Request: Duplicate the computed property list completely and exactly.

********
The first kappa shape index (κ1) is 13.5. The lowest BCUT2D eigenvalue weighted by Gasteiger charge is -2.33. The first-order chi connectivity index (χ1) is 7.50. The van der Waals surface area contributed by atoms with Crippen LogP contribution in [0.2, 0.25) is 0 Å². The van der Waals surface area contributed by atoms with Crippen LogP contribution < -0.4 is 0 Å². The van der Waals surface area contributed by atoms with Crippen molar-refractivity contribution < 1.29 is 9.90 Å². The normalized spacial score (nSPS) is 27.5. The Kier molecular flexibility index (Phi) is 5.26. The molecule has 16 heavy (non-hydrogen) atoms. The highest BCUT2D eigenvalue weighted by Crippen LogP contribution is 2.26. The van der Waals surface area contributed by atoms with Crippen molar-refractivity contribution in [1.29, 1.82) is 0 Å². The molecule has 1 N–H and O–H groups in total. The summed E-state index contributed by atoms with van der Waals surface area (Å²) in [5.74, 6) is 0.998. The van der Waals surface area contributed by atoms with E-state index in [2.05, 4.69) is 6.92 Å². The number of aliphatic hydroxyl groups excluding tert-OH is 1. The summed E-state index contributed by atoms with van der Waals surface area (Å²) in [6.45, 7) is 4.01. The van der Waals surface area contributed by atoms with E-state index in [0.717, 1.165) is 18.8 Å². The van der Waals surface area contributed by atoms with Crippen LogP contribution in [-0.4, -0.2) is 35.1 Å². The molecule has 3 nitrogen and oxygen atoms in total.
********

The first kappa shape index (κ1) is 13.5. The lowest BCUT2D eigenvalue weighted by Gasteiger charge is -2.33. The first-order chi connectivity index (χ1) is 7.50. The van der Waals surface area contributed by atoms with Crippen LogP contribution in [0.2, 0.25) is 0 Å². The van der Waals surface area contributed by atoms with Crippen LogP contribution < -0.4 is 0 Å². The van der Waals surface area contributed by atoms with Crippen molar-refractivity contribution < 1.29 is 9.90 Å². The normalized spacial score (nSPS) is 27.5. The Kier molecular flexibility index (Phi) is 5.26. The molecule has 16 heavy (non-hydrogen) atoms. The highest BCUT2D eigenvalue weighted by Crippen LogP contribution is 2.26. The van der Waals surface area contributed by atoms with Crippen molar-refractivity contribution in [1.29, 1.82) is 0 Å². The molecule has 1 N–H and O–H groups in total. The summed E-state index contributed by atoms with van der Waals surface area (Å²) in [5.74, 6) is 0.998. The van der Waals surface area contributed by atoms with E-state index in [2.05, 4.69) is 6.92 Å². The number of aliphatic hydroxyl groups excluding tert-OH is 1. The summed E-state index contributed by atoms with van der Waals surface area (Å²) in [6.45, 7) is 4.01. The van der Waals surface area contributed by atoms with E-state index in [0.717, 1.165) is 18.8 Å². The van der Waals surface area contributed by atoms with Crippen LogP contribution in [-0.4, -0.2) is 35.1 Å². The molecule has 3 nitrogen and oxygen atoms in total.